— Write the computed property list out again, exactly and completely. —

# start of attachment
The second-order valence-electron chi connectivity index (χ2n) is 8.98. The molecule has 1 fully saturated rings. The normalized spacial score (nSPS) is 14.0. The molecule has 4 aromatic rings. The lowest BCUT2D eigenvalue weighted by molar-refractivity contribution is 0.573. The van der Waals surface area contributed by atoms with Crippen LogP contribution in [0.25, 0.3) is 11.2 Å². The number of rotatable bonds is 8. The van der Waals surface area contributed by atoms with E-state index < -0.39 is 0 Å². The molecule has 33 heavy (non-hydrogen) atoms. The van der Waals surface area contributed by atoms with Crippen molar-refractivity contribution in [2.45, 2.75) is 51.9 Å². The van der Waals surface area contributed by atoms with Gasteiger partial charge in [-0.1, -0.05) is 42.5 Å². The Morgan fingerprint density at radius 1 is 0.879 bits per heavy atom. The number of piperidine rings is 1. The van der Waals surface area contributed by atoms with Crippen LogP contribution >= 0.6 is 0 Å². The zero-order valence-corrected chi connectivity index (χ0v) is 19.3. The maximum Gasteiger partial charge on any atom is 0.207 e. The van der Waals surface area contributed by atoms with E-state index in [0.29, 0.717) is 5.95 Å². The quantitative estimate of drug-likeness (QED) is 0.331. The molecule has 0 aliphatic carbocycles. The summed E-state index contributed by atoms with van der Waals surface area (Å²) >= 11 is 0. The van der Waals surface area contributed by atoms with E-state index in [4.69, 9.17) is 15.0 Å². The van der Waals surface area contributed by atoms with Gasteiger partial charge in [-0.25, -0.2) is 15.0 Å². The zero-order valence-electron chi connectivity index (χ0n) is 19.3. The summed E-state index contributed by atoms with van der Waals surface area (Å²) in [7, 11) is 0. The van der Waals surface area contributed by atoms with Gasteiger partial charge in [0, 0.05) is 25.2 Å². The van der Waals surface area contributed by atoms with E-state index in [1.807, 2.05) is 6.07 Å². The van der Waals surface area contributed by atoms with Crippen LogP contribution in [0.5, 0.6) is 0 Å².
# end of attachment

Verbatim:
The second-order valence-electron chi connectivity index (χ2n) is 8.98. The molecule has 1 fully saturated rings. The normalized spacial score (nSPS) is 14.0. The molecule has 4 aromatic rings. The lowest BCUT2D eigenvalue weighted by molar-refractivity contribution is 0.573. The van der Waals surface area contributed by atoms with Crippen LogP contribution in [0.25, 0.3) is 11.2 Å². The number of rotatable bonds is 8. The van der Waals surface area contributed by atoms with E-state index < -0.39 is 0 Å². The molecule has 33 heavy (non-hydrogen) atoms. The van der Waals surface area contributed by atoms with Crippen molar-refractivity contribution in [2.45, 2.75) is 51.9 Å². The van der Waals surface area contributed by atoms with Gasteiger partial charge in [-0.1, -0.05) is 42.5 Å². The Morgan fingerprint density at radius 1 is 0.879 bits per heavy atom. The number of piperidine rings is 1. The van der Waals surface area contributed by atoms with Crippen LogP contribution >= 0.6 is 0 Å². The zero-order valence-corrected chi connectivity index (χ0v) is 19.3. The maximum Gasteiger partial charge on any atom is 0.207 e. The van der Waals surface area contributed by atoms with E-state index in [0.29, 0.717) is 5.95 Å². The quantitative estimate of drug-likeness (QED) is 0.331. The molecule has 0 aliphatic carbocycles. The summed E-state index contributed by atoms with van der Waals surface area (Å²) >= 11 is 0. The van der Waals surface area contributed by atoms with E-state index in [4.69, 9.17) is 15.0 Å². The van der Waals surface area contributed by atoms with Gasteiger partial charge in [-0.25, -0.2) is 15.0 Å². The zero-order valence-electron chi connectivity index (χ0n) is 19.3. The summed E-state index contributed by atoms with van der Waals surface area (Å²) in [7, 11) is 0. The van der Waals surface area contributed by atoms with Gasteiger partial charge in [0, 0.05) is 25.2 Å². The van der Waals surface area contributed by atoms with E-state index in [1.807, 2.05) is 6.07 Å². The van der Waals surface area contributed by atoms with Crippen LogP contribution in [0.5, 0.6) is 0 Å².